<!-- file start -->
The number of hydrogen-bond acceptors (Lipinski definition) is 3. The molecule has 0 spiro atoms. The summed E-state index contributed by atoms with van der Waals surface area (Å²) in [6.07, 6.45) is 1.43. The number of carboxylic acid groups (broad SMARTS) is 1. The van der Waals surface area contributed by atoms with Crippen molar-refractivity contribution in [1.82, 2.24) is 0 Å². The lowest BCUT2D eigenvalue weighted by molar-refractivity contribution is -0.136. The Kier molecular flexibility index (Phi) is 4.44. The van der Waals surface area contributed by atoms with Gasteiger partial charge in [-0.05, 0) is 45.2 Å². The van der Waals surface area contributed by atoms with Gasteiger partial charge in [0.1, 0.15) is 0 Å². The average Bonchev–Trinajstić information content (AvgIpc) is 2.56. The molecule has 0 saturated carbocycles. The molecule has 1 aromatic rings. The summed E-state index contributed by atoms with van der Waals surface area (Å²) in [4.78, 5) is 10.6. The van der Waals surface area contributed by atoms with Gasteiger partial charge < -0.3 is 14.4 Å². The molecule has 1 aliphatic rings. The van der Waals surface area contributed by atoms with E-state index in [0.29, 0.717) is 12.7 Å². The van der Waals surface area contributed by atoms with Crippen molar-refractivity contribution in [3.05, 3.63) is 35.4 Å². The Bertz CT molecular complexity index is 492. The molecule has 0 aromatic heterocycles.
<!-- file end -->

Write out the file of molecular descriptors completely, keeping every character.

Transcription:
The number of hydrogen-bond acceptors (Lipinski definition) is 3. The molecule has 0 spiro atoms. The summed E-state index contributed by atoms with van der Waals surface area (Å²) in [6.07, 6.45) is 1.43. The number of carboxylic acid groups (broad SMARTS) is 1. The van der Waals surface area contributed by atoms with Crippen molar-refractivity contribution in [1.82, 2.24) is 0 Å². The lowest BCUT2D eigenvalue weighted by molar-refractivity contribution is -0.136. The Kier molecular flexibility index (Phi) is 4.44. The van der Waals surface area contributed by atoms with Gasteiger partial charge in [-0.05, 0) is 45.2 Å². The van der Waals surface area contributed by atoms with Gasteiger partial charge in [0.1, 0.15) is 0 Å². The average Bonchev–Trinajstić information content (AvgIpc) is 2.56. The molecule has 0 saturated carbocycles. The molecule has 1 aromatic rings. The summed E-state index contributed by atoms with van der Waals surface area (Å²) in [4.78, 5) is 10.6. The van der Waals surface area contributed by atoms with Gasteiger partial charge < -0.3 is 14.4 Å². The molecule has 1 aliphatic rings. The van der Waals surface area contributed by atoms with E-state index in [0.29, 0.717) is 12.7 Å². The van der Waals surface area contributed by atoms with Crippen molar-refractivity contribution in [3.05, 3.63) is 35.4 Å². The Bertz CT molecular complexity index is 492. The molecule has 0 aromatic heterocycles.